National Watermelon Day is today, August 3. However, most of us have been enjoying its sweet, refreshing flavor for the past month or two already. Watermelon loves the heat so August is a great time to head to the grocery store or local produce stand to pick up a ripe beauty. Yes, it's easier to buy pre-cut wedges wrapped in plastic, but watermelon suffers sitting for days in the refrigerated section until some pimply teenager is told by the manager to mark it down for clearance. By then, all the juice has drained out and the watermelon is a sad, sorry sight. Plus, it's much more expensive.
Many people choose packaged watermelon for convenience but for the best flavor and value, it pays to buy a whole melon. However, picking out a watermelon can be intimidating. Some experts poo-poo the thump technique while others swear by it. However, most learned watermelon aficionados agree that the true indicator of ripeness is the yellow "belly" spot on the underside of the melon. The larger and creamier the color, the more likely it has been left to ripen on the vine. And the shiny, pretty melon is not the one to choose. The duller, heavier fruits are usually the sweetest, according to Texas A&M Today.
Once the melon has been chosen and hauled home, careful consideration must be given to how it will be cut and distributed. In my family, swathes of newspaper were laid out to prevent the inevitable juice overflow. Nowadays, many homes don't have newspapers, so dishtowels or paper towels are the next best thing. Then, the person in charge of cutting must decide between wedges or triangles. This is usually determined by the ages of the melon eaters involved. Little hands fare better with triangles. Teens and adults can handle good-sized wedges.
Washing the watermelon is a good idea as well. It may have been thumped numerous times by numerous knuckles before ending up on your kitchen counter. A sharp knife is a must and care should be taken. The deep red color should come from the melon, not your fingers.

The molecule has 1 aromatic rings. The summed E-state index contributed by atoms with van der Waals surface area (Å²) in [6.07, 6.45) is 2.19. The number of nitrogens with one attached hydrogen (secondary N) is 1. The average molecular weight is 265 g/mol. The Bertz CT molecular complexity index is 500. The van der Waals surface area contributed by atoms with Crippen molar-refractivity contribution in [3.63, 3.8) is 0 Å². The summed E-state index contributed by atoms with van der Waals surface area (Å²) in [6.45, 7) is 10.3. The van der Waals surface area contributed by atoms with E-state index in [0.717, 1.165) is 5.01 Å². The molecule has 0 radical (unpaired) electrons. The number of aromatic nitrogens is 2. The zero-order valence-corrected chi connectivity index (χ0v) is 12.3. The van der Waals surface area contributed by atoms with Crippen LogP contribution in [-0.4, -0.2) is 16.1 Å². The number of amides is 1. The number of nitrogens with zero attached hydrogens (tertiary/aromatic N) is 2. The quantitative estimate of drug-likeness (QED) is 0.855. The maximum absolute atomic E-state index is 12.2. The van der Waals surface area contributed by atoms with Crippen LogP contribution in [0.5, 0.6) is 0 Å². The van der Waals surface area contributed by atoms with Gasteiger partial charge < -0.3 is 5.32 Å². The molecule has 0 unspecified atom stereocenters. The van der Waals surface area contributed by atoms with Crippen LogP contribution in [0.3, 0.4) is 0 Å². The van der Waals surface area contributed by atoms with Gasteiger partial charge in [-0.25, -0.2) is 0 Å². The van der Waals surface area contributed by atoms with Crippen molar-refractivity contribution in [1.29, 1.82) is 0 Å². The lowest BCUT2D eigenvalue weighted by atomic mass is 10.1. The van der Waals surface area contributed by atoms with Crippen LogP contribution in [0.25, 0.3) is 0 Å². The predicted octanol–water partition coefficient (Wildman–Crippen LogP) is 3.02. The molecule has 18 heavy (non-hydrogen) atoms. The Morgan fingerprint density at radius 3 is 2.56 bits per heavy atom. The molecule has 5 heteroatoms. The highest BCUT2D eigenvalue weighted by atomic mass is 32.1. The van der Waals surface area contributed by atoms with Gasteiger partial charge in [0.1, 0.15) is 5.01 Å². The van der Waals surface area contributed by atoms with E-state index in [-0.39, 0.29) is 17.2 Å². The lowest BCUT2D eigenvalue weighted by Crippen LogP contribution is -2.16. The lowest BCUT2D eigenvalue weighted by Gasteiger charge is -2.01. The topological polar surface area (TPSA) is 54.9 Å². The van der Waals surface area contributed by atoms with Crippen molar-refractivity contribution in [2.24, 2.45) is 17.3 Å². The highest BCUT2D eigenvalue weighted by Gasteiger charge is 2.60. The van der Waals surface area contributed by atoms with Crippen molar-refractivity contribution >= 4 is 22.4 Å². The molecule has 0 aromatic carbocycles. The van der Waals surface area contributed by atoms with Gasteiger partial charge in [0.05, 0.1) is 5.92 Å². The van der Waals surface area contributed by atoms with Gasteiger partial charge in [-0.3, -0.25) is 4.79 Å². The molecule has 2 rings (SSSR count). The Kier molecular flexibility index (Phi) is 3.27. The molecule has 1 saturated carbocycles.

Don't be surprised if you find yourself being assailed with memories as you cut into the green rind and the aroma of the melon takes you back to your childhood. When I was a child, getting a watermelon was a celebratory event. On occasion, my father would come home from work with a melon as a treat. However, the best watermelon adventures were when we would be driving down the road and the eagle eyes of my little brothers and myself would spot a melon truck on the side of the road. (We were aces at spotting the words boudin, tamales and Gulf shrimp as well.) Three bouncing heads would attack my father with "Daddy, Daddy! Can we get a watermelon? Please, please, please!" Then, there would be the sound of the blinker and the crunching gravel, adding to the anticipation.
We would watch as my dad walked up to the farmer, always shaking his hand and engaging in a little small talk. He was like the father from A Christmas Story who was determined to get a good deal on a Christmas tree. I imagined my father and the farmer tossing aside the smaller melons and saying "Hell, that ain't no watermelon!"
Sometimes, my father returned with just one melon, but often, he would have two because they always seemed to be two for $5. If we were extra lucky, one would be the more conventional striped, oval type while the other would be a huge ebony globe, the sweet Black Diamond.